Two reasons Vetri Maaran got on board for the Netflix anthology film Paava Kadhaigal: “I wouldn’t need to have a young unmarried or married male hero, and give him a love story,” the National Film Award-winning director told

The Tamil-language Paava Kadhaigal, to be streamed from December 18, features a short film each from Vetri Maaran, Gautham Menon, Sudha Kongara and Vignesh Shivan. Netflix’s official description notes that the filmmakers explore the “intricacies of complex relationships through four gut wrenching stories” that revolve around “honour, love, sin, and pride”.

Four out of five intense, male-driven films from the Visaranai (2016) director star Dhanush. For the Netflix anthology, Vetri Maaran got to weave a story around a female protagonist. Sai Pallavi plays a newly married pregnant woman who is visited by her estranged father (Prakash Raj). The title Oor Iravu (One Night) is a hat-tip to the play of the same name by Dravidian leader and Tamil Nadu’s first chief minister CN Annadurai, Vetri Maaran said.

“I came up with this story to escape making a love story or a lust story for Netflix,” Vetri Maaran explained, referring to the producers’ initial idea of making a Lust Stories-like project in Tamil. “Because Netflix brings a larger audience, I thought I should address things which I couldn’t touch in mainstream films.”

Paava Kadhaigal (2020).

Vetri Maaran’s films frequently explore the fault lines in Tamil society. His debut Polladhavan (2007) and the 2018 film Vada Chennai followed criminal gangs in north Chennai. Aadukalam (2011) was set against a backdrop of cockfighting. Visaranai pitted a group of labourers against police brutality and intrigue. The 2019 film Asuran charted a man and his son’s fight-or-flight situation after they antagonise upper-caste landlords in rural Tamil Nadu.

His Paava Kadhaigal entry is not dissimilar. “The film was initially meant to be titled ‘Yet Another Night’,” Vetri Maaran said. “Because it’s the story of yet another night involving yet another daughter who has brought dishonour, in quotes, to yet another father.”

Vetri Maaran counts the plays of William Shakespeare and Christopher Marlowe among his inspirations, which explains the sprawling worlds of Aadukalam and Vada Chennai.

Vetri Maaran. Courtesy Facebook.

Vetri Maaran began writing Vada Chennai in 2003, but it was completed only 15 years later. The movie follows carrom player Anbu (Dhanush) who gets involved in a gang war. Multiple timelines, locations, and characters criss-crossed in a film that ran a little over two hours and 30 minutes. An initial cut ran over five hours.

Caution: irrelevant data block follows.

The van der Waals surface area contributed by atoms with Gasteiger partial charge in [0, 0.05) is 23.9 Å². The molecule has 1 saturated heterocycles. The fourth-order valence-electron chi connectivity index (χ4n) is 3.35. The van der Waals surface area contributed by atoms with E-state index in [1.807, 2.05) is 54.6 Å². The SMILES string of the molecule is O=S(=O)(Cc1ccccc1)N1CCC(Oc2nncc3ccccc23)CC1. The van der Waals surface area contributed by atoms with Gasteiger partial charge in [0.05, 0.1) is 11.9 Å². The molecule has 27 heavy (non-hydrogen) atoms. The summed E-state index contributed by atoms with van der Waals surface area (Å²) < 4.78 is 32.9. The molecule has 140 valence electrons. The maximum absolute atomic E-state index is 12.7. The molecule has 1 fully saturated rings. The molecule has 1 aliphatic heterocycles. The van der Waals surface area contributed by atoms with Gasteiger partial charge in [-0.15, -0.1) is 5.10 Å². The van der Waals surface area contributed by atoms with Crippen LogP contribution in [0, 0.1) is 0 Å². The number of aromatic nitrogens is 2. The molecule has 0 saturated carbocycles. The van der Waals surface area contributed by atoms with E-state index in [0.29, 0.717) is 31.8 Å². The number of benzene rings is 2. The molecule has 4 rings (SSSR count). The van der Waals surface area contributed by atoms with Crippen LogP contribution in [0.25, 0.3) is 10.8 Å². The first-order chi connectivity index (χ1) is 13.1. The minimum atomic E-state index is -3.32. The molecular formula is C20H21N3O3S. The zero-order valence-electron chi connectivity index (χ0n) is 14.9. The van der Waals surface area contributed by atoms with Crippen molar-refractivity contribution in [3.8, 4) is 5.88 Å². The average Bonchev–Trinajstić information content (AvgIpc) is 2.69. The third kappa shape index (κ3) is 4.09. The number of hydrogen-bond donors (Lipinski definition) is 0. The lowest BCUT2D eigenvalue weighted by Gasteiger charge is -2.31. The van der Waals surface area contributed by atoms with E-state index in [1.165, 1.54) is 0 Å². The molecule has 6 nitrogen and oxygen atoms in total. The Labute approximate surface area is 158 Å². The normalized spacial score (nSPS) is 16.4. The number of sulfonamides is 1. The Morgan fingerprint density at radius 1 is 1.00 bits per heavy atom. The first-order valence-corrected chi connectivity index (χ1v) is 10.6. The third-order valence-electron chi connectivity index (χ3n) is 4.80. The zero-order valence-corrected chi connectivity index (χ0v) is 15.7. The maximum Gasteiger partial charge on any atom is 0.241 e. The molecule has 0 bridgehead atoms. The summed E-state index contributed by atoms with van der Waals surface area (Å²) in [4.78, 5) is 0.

“The part that was cut out cannot be made into another film because those events happened within the film’s timeline,” Vetri Maaran said. “Either I could stop the film at the intermission scene of Anbu stabbing Senthil, or I could show Anbu growing as a character up to this point, and then the remaining could become part two.”

Senthil, played by regular collaborator Kishore, is one of the many gangsters in Vada Chennai. The ensemble cast included Ameer, Andrea Jeremiah, Aishwarya Rajesh, Samuthirakani, Daniel Balaji, and Pawan.

Will there be a Vada Chennai 2?

“It will take time because I want the actors to age a bit, and I need to understand the changing world, understand whatever will happen in India in the next few years, because Vada Chennai is not just a gangster film, but it’s also political commentary, Vetri Maaran said.

The opening of Vada Chennai (2018).

He is inspired by the “greys” in human nature. “Every person is good and bad and the proportion in which he shares these with others defines their relationship to the person,” he said. “Take the mentor-student relationship in Aadukalam. He is a man of honour and yet he goes to the extent of ruining his student’s life because the student disregarded his orders and ended up having made the better decision. The cop in Visaranai is a good guy but he will kill an innocent person if he is asked to.”

His new feature will go on floors from December 8. “It’s based on a short story set in rural Tamil Nadu is all I can say,” Vetri Maaran said.

He will then move on to Vaadivaasal, with Suriya. It is based on CA Chellappa’s 1959 Tamil novel of the same name, translated into English as Arena by N Kalyan Raman in 2014. Vaadivaasal follows a rural man who plays the sport of jallikattu against the bull that killed his father.

Vetri Maaran has also been trying to adapt Kota Neelima’s 2013 English novel Shoes of the Dead for some time. “I want to do this as early as possible because it’s crucial to tell a story like this now,” he said about the novel, which concerns farmer suicides.

Blood Bath, Asuran (2019).